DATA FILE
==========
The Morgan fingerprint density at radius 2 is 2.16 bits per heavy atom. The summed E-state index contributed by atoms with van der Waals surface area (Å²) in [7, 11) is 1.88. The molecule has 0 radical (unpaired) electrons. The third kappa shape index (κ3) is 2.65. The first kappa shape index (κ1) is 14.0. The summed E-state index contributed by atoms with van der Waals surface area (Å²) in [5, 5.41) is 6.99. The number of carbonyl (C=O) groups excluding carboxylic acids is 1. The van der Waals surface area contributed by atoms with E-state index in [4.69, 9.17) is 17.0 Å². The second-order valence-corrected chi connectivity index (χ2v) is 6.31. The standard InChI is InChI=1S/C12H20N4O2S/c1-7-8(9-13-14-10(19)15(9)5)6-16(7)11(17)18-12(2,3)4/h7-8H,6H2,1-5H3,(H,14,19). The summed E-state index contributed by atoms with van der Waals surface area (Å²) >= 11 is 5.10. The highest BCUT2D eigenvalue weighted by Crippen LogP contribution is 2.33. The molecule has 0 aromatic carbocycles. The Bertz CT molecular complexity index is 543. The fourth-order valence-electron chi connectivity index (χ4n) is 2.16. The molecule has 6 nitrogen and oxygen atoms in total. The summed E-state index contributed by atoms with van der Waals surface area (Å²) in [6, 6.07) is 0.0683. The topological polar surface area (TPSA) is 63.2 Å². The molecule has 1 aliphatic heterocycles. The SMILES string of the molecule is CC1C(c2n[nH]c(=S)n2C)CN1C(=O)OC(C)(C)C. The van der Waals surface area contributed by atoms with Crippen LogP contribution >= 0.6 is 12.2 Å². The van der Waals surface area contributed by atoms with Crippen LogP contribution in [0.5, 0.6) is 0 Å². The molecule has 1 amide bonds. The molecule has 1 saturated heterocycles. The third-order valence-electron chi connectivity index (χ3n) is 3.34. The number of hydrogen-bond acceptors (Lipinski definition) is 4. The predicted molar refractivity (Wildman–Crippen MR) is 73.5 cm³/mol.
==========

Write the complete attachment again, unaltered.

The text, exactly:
The Morgan fingerprint density at radius 2 is 2.16 bits per heavy atom. The summed E-state index contributed by atoms with van der Waals surface area (Å²) in [7, 11) is 1.88. The molecule has 0 radical (unpaired) electrons. The third kappa shape index (κ3) is 2.65. The first kappa shape index (κ1) is 14.0. The summed E-state index contributed by atoms with van der Waals surface area (Å²) in [5, 5.41) is 6.99. The number of carbonyl (C=O) groups excluding carboxylic acids is 1. The van der Waals surface area contributed by atoms with E-state index in [4.69, 9.17) is 17.0 Å². The second-order valence-corrected chi connectivity index (χ2v) is 6.31. The standard InChI is InChI=1S/C12H20N4O2S/c1-7-8(9-13-14-10(19)15(9)5)6-16(7)11(17)18-12(2,3)4/h7-8H,6H2,1-5H3,(H,14,19). The summed E-state index contributed by atoms with van der Waals surface area (Å²) >= 11 is 5.10. The highest BCUT2D eigenvalue weighted by Crippen LogP contribution is 2.33. The molecule has 0 aromatic carbocycles. The Bertz CT molecular complexity index is 543. The fourth-order valence-electron chi connectivity index (χ4n) is 2.16. The molecule has 6 nitrogen and oxygen atoms in total. The summed E-state index contributed by atoms with van der Waals surface area (Å²) in [6, 6.07) is 0.0683. The topological polar surface area (TPSA) is 63.2 Å². The molecule has 1 aliphatic heterocycles. The SMILES string of the molecule is CC1C(c2n[nH]c(=S)n2C)CN1C(=O)OC(C)(C)C. The van der Waals surface area contributed by atoms with Crippen LogP contribution >= 0.6 is 12.2 Å². The van der Waals surface area contributed by atoms with Crippen LogP contribution in [0.5, 0.6) is 0 Å². The molecule has 1 amide bonds. The molecule has 1 saturated heterocycles. The third-order valence-electron chi connectivity index (χ3n) is 3.34. The number of hydrogen-bond acceptors (Lipinski definition) is 4. The predicted molar refractivity (Wildman–Crippen MR) is 73.5 cm³/mol.